This book is a most excellent read for young adults, (and us adults) that love to use their imagination, a gulp of danger, and a want to escape to another world altogether! I know that it will be recommended to those kids I know that love Fantasy, Sci-Fi, and unlike Marvel characters who bounce back from danger and the occasional bad wounds, not everyone gets out alive with your favorite characters.

My only negative comment would be that I would’ve liked more of a detailed taste of Quinn’s world when it came to the people who served the gods in the underworld. I would’ve loved a few pages on that. Nothing else comes to mind in critiquing Blood Sworn.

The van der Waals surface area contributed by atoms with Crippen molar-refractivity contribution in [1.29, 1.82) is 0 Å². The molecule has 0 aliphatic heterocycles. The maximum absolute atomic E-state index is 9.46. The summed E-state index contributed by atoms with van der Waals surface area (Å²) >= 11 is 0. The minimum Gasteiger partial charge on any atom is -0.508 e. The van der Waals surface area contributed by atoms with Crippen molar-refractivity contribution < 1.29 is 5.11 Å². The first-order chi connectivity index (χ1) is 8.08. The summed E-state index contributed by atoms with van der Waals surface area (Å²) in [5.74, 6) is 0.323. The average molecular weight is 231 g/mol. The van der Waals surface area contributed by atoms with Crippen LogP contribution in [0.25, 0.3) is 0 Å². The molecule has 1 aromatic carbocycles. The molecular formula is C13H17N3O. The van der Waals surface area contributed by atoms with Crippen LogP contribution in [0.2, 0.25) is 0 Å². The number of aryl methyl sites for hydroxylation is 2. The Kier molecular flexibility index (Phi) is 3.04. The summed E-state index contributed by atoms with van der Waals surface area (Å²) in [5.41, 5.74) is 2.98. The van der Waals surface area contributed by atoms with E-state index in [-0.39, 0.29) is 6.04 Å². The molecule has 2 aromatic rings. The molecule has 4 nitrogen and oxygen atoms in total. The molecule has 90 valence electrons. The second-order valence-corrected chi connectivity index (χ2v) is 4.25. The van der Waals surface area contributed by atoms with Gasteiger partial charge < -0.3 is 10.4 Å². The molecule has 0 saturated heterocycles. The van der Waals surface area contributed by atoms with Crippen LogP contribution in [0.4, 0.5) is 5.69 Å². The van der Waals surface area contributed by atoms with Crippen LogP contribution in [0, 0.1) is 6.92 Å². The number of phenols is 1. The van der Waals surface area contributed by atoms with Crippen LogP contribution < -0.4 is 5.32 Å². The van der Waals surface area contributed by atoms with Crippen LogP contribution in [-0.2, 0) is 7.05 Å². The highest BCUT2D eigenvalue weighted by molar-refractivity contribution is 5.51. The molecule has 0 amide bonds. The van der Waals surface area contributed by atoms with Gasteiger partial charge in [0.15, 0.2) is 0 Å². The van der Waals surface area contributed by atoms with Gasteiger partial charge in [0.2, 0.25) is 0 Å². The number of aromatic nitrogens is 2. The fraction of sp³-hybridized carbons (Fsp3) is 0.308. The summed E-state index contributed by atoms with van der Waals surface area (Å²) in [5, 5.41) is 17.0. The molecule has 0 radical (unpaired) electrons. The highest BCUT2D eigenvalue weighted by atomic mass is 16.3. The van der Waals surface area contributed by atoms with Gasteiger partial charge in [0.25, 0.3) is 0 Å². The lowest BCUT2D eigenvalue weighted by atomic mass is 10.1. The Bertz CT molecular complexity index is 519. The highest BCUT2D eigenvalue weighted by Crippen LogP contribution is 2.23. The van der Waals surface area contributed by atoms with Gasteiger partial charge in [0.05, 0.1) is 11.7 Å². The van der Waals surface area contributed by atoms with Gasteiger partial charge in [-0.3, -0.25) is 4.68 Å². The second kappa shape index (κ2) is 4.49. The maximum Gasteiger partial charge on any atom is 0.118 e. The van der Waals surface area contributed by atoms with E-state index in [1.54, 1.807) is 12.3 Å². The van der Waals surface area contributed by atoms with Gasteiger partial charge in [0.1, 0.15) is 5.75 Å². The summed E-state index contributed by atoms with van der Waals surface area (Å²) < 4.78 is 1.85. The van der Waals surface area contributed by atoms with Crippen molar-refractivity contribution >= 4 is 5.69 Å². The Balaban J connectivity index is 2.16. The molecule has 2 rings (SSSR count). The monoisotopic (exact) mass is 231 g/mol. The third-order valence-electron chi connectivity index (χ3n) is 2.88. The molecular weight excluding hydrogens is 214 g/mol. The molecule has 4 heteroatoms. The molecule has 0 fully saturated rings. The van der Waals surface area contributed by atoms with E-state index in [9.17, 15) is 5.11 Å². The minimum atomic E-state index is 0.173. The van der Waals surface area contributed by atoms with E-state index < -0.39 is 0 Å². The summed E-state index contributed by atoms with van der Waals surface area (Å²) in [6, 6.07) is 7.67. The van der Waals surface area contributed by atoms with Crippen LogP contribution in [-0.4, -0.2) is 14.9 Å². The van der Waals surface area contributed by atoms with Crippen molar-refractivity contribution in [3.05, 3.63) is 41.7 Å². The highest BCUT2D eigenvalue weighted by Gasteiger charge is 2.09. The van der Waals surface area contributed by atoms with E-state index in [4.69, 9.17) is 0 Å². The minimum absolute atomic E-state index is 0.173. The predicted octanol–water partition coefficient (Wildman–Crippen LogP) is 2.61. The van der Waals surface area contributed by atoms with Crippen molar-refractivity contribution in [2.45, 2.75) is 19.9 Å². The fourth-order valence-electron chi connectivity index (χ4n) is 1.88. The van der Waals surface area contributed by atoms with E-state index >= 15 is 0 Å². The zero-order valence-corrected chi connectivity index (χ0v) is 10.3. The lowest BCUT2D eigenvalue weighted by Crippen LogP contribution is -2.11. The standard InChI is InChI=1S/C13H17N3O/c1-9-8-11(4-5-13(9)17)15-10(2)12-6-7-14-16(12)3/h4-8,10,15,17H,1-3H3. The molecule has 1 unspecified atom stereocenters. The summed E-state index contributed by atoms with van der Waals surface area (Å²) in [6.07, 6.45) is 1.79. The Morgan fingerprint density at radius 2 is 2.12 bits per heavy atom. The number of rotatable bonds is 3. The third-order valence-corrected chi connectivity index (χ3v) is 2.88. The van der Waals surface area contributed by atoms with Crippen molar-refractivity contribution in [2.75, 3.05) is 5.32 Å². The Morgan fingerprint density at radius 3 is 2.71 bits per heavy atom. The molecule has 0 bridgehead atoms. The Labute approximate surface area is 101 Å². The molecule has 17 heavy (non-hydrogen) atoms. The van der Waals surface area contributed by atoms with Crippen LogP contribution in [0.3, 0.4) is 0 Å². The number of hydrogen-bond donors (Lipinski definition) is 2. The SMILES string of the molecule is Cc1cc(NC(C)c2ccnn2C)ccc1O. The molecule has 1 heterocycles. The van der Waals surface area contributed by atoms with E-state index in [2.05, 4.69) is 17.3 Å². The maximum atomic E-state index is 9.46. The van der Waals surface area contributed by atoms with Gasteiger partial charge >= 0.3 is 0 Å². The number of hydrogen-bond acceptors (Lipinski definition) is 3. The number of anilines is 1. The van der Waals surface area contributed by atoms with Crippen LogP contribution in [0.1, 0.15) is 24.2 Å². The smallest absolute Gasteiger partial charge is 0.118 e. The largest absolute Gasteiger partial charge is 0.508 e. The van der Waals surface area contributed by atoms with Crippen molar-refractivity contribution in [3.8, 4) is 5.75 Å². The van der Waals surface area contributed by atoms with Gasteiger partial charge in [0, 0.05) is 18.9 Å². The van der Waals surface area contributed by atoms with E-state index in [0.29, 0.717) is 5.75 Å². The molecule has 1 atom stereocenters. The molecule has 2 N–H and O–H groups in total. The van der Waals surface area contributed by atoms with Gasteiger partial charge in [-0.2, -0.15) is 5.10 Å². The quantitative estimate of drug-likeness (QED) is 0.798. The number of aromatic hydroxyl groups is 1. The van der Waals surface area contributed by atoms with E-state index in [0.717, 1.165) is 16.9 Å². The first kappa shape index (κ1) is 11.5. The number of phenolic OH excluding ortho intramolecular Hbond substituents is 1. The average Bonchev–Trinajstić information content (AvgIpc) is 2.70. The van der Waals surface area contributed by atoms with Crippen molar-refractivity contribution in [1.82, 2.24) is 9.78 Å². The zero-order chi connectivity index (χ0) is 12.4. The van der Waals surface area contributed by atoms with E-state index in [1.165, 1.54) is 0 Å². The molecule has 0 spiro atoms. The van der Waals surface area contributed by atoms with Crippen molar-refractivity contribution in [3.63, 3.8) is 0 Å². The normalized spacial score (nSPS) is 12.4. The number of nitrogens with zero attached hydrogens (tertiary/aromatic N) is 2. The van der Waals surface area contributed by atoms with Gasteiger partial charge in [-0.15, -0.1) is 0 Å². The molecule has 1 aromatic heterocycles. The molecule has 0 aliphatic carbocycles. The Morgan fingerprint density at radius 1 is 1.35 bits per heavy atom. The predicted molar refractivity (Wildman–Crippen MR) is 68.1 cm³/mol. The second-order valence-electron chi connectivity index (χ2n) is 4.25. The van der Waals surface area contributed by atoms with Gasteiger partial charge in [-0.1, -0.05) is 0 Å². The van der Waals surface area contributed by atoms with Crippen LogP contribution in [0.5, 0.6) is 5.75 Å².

I was sad that this book is a duology and I let the author know I needed more! Whenever Mr. Reintgen wants to revisit his three Viceroy friends he needs to share it! I know I will be standing in line with the rest of his devoted, and hopefully so many more new readers.

Thank you, Netgalley, Random House Children’s Books, and Scott Reintgen for allowing me the privilege of reading the next chapter and sequel to Ashlords. Blood Sworn is my favorite read of the year thus far! The author’s Imagination Cable is thick with this one. 😉